Contrary to Smith’s (1995) assertion of geographic indeterminabilty, the general vicinity of Girard’s A. hentzi type locality is denoted in Girard (1854) and Marcy (1854).  Girard (1854) writes that the type specimen of A. hentzi, a female, was collected on May 17, 1852 from “an open, barren prairie between Camps 2 and 3.” According to Marcy (1854), the Red River expedition was to begin at the mouth of Cache Creek in southwestern Oklahoma. The expedition arrived at this point on May 13, 1852 and established camp. The party departed May 16, 1852, traveled just under 24 km between Cache Creek and the Red River, establishing their second camp. On May 17, 1852, the expedition traveled 17.7 km, and spent the night near a branch of Cache Creek, their third camp.  This information places the original type locality of A. hentzi in the southwestern one-quarter of Cotton County, Oklahoma just north of the Red River.  Girard (1854) states that other specimens, which he attributed to A. hentzi, were later taken by Marcy’s party “on the 28th of June, near the head of south fork of Red river.”  That date places the expedition along the eastern edge of the Llano Estacado in the panhandle of northern Texas close to the Prairie Dog Town Fork of the Red River.  This latter locality is the first published record of A. hentzi in Texas.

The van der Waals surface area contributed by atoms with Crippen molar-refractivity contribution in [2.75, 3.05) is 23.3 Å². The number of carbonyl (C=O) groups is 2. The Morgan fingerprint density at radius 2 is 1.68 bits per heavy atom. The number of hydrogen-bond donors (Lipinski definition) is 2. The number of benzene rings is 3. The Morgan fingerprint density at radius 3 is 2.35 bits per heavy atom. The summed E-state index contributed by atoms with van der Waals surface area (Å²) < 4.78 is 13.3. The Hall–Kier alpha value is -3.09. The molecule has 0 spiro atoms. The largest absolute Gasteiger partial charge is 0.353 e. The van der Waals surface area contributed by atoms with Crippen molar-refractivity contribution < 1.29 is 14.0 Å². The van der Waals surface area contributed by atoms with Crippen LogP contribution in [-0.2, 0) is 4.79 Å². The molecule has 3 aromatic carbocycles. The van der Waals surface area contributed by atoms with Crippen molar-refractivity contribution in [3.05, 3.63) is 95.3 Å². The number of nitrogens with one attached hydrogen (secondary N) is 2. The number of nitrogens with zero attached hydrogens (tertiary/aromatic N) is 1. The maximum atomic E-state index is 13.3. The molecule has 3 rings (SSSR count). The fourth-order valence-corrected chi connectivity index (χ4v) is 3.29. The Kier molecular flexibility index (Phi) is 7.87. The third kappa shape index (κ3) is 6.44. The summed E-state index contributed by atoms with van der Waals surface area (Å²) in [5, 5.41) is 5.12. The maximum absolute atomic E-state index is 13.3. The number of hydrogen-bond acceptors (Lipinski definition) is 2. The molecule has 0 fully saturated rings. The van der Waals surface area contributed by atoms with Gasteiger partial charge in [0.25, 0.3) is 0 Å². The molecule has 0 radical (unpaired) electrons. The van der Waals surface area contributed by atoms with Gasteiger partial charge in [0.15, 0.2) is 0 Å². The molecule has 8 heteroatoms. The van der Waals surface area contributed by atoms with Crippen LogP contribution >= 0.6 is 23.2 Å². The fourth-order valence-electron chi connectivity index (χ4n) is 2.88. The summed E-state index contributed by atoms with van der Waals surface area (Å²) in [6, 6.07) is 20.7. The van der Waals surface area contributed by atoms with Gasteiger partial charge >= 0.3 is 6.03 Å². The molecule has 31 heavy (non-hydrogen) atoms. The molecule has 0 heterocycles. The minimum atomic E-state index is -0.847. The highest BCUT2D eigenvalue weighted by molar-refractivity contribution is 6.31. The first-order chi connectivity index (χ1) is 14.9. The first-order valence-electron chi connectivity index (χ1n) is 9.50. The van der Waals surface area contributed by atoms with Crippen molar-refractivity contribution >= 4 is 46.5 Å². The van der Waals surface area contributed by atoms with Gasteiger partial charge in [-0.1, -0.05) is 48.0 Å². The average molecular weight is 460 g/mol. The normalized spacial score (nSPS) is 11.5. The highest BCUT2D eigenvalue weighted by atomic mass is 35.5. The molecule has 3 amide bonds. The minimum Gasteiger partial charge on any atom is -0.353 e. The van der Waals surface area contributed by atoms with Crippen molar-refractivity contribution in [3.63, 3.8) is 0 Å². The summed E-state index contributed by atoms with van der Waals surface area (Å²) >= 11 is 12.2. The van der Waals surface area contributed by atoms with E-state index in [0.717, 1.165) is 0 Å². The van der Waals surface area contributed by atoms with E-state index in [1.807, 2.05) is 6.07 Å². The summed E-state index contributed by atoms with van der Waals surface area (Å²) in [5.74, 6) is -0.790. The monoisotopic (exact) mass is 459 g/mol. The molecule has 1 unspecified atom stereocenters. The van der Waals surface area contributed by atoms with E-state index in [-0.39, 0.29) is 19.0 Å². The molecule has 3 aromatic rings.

Chamberlin (1940) considered A. hentzi to be the most common tarantula along the valley of the Red River in Arkansas and Oklahoma ranging “northward from Arkansas, where it is abundant, into Kansas.  This species formerly wide-range was reduced over time as additional Aphonopelma species were designated across the south-central United States.  Smith (1995) later defined the range of A. hentzi as restricted to central and northern Oklahoma.  That range reduction is not currently justified. 

Based on information presented herein, southern Oklahoma and portions of northern Texas should be incorporated into the species distribution.  Work by Rossman (1984) in Louisiana, Janowski-Bell (2001) in Missouri, and Warriner (2008) in Arkansas, indicates that A. hentzi should be considered the predominant tarantula species in all three of the aforementioned states.